Memphis Councilman Smiley Seeks Governor Seat

Memphis councilman JB Smiley, Jr. is well-known to voters in his community, but his goal is to extend that energy to the rest of Tennessee.

Tennesseans are concerned about the same issues most Americans are concerned with: affordable, quality education, housing and healthcare, the health and economic consequences of the coronavirus pandemic and inflation.

But Smiley doesn’t want to let macro worries overshadow local ones; instead, he remarked, it’s important to show up in communities around the state and hear residents tell him their concerns.

He pointed out that while the political divide is more intense these days it’s possible to bridge some gaps in beliefs and gain support by highlighting the aforementioned issues in a locally-focused manner. His amendment to the Eviction Set Out Ordinance in the city banning landlords from throwing evicted tenants’ belongings on the curb received bipartisan support.

“JB has been an excellent leader in Memphis; a leader who really listens to all of the people of his community and works tirelessly to find solutions to their problems,” Deborah Reed, Munford City Alderwoman, said of her endorsement of his campaign. Reed is one of over 20 current and former local elected officials to throw her support behind the native Memphian.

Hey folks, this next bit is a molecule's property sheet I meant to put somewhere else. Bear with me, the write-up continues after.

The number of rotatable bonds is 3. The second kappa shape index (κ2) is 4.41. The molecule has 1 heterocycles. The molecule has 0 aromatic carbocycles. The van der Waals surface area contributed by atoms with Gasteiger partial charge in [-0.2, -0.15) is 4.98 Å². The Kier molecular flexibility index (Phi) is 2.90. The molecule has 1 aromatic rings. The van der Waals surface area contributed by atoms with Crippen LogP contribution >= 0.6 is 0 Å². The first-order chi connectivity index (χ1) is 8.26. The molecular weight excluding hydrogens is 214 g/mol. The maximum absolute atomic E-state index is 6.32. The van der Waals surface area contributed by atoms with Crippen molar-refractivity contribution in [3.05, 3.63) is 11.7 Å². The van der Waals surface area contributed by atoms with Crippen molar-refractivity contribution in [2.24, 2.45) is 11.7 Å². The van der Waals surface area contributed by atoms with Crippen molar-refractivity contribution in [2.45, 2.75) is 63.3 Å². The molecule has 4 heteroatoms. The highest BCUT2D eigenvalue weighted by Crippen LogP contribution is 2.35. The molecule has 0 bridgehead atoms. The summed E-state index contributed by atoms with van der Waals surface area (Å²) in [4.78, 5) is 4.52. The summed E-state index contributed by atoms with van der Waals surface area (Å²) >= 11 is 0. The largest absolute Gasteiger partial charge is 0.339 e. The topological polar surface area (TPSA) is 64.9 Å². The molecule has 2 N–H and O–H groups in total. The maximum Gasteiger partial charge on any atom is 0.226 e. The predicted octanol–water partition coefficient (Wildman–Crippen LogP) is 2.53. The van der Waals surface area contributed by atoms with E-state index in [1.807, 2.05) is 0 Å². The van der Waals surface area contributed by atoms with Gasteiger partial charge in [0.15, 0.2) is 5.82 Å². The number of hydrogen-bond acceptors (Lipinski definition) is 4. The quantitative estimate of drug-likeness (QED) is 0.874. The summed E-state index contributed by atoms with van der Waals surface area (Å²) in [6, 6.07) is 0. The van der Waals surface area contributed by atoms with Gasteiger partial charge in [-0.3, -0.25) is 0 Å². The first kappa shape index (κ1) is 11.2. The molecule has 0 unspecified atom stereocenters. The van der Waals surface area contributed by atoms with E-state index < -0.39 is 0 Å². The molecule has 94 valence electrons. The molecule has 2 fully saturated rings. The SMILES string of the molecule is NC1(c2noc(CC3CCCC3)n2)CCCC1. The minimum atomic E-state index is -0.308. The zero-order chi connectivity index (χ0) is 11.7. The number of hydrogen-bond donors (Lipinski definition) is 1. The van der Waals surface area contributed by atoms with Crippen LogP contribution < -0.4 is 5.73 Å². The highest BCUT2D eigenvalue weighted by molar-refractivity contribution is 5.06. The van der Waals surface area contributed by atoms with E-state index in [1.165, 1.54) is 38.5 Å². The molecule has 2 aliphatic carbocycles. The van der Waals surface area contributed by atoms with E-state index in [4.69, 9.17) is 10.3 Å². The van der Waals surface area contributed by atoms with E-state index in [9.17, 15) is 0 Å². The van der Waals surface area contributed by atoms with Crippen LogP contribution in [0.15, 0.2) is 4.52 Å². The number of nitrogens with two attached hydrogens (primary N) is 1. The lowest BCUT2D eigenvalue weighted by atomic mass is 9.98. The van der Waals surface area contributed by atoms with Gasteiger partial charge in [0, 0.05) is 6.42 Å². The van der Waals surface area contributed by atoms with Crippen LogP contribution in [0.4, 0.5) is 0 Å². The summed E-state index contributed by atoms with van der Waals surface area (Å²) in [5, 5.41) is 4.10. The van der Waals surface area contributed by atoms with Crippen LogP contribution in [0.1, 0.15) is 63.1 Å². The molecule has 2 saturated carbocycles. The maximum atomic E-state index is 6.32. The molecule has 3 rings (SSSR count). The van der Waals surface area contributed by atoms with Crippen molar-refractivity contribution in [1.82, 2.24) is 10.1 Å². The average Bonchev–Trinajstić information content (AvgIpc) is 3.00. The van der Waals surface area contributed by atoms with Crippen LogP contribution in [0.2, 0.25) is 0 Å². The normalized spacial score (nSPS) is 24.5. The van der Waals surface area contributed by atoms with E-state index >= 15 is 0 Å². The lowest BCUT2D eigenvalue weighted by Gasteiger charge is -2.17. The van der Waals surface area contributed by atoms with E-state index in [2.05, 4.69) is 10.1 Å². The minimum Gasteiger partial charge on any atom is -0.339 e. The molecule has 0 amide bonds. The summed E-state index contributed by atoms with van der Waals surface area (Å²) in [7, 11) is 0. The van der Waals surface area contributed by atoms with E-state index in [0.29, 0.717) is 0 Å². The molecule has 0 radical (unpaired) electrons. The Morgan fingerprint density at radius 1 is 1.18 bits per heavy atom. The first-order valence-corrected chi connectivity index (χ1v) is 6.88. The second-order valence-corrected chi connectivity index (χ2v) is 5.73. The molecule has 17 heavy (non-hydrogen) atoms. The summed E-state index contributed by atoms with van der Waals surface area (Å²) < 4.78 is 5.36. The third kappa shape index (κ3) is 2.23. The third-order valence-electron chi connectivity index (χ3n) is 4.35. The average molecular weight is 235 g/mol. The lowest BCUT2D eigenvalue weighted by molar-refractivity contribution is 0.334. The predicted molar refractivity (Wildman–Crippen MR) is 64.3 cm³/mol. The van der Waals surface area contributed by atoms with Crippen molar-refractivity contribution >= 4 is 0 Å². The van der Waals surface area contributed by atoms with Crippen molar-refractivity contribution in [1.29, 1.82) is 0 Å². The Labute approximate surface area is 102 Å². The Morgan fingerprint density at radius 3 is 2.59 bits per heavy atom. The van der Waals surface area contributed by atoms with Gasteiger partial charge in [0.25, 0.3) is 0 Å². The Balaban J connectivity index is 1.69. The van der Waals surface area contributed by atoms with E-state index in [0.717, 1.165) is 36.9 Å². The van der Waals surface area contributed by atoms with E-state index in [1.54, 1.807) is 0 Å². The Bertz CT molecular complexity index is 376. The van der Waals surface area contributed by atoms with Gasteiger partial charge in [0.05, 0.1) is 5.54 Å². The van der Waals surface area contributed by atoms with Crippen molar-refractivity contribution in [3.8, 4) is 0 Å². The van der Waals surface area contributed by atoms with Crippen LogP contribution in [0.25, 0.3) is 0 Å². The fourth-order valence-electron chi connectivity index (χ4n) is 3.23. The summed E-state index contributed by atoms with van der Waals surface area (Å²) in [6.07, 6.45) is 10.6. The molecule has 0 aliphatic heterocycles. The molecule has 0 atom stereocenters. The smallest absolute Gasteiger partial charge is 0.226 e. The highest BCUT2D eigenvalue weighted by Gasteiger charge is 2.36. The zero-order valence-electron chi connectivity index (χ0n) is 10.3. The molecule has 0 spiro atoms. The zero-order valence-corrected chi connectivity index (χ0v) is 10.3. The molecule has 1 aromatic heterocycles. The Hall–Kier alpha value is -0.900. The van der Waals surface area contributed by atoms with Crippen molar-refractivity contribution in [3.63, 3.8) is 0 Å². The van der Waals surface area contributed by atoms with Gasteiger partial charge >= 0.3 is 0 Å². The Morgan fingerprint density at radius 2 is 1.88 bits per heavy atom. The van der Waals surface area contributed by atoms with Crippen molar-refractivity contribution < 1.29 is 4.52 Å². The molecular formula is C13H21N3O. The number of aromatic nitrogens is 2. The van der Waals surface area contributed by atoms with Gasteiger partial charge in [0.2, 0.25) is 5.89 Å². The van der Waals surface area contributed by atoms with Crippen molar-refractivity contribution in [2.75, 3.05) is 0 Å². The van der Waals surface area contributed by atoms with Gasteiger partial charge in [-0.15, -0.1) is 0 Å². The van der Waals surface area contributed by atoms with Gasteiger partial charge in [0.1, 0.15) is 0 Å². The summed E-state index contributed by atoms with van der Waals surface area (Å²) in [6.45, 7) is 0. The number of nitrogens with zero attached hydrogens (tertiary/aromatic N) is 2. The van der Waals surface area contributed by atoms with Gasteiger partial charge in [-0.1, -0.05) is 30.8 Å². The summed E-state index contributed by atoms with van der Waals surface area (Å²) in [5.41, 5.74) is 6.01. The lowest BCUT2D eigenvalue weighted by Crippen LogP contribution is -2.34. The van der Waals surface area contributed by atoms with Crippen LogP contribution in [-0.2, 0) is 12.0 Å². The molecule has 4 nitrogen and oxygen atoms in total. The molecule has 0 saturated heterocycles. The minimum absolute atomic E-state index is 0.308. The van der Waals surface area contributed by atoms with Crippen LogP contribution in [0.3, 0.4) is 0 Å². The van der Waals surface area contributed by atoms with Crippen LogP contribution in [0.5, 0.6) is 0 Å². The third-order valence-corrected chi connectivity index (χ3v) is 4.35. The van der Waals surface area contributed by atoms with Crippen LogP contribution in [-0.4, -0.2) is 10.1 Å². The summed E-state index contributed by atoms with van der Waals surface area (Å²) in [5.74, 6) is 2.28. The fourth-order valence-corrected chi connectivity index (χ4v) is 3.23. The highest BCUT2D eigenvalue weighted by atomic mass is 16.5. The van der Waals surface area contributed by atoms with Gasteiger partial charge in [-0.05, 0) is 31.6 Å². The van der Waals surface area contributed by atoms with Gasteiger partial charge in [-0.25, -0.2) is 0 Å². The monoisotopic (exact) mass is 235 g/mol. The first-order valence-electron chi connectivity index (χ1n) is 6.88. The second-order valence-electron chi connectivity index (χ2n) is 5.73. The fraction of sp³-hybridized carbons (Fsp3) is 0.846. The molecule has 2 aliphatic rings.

The personal touch is missing in many campaigns for office, and it’s absolutely critical not only to running a successful race but also in improving the quality of life of constituents.

It’s a lesson imbued to him by the way Harold Ford, Jr. navigated his campaign for U.S. Senate in 2006, Smiley said, recalling Ford’s willingness to travel the state and meet people where they were. The New York Times reported that Ford’s campaign for the seat, ultimately won by Bob Corker, generated bipartisan support in such a way that the GOP was forced to go on the defensive for the office considered safely Republican.

One of Smiley’s priorities if elected will be to overturn the current administration’s permitless carry legislation, a move that seemed more for political favor than furthering anyone’s rights.

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